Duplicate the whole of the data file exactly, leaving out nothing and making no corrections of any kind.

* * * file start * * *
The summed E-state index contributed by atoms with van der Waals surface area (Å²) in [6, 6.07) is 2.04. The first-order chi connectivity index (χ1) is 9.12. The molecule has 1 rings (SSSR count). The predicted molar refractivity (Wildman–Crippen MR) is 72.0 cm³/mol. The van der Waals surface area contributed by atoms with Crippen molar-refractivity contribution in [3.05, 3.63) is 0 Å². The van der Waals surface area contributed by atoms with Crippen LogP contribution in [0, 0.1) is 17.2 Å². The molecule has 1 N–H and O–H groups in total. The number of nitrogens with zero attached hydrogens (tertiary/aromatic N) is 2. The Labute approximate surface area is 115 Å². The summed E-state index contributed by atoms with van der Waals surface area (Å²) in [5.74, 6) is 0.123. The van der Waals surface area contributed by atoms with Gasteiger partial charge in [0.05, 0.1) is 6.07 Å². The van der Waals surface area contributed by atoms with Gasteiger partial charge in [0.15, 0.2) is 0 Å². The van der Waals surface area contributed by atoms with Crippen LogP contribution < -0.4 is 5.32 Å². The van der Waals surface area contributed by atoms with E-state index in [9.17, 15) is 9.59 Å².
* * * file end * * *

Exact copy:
The summed E-state index contributed by atoms with van der Waals surface area (Å²) in [6, 6.07) is 2.04. The first-order chi connectivity index (χ1) is 9.12. The molecule has 1 rings (SSSR count). The predicted molar refractivity (Wildman–Crippen MR) is 72.0 cm³/mol. The van der Waals surface area contributed by atoms with Crippen molar-refractivity contribution in [3.05, 3.63) is 0 Å². The van der Waals surface area contributed by atoms with Crippen LogP contribution in [0, 0.1) is 17.2 Å². The molecule has 1 N–H and O–H groups in total. The number of nitrogens with zero attached hydrogens (tertiary/aromatic N) is 2. The Labute approximate surface area is 115 Å². The summed E-state index contributed by atoms with van der Waals surface area (Å²) in [5.74, 6) is 0.123. The van der Waals surface area contributed by atoms with Gasteiger partial charge in [0.05, 0.1) is 6.07 Å². The van der Waals surface area contributed by atoms with Gasteiger partial charge in [0.15, 0.2) is 0 Å². The van der Waals surface area contributed by atoms with Crippen LogP contribution < -0.4 is 5.32 Å². The van der Waals surface area contributed by atoms with E-state index in [9.17, 15) is 9.59 Å².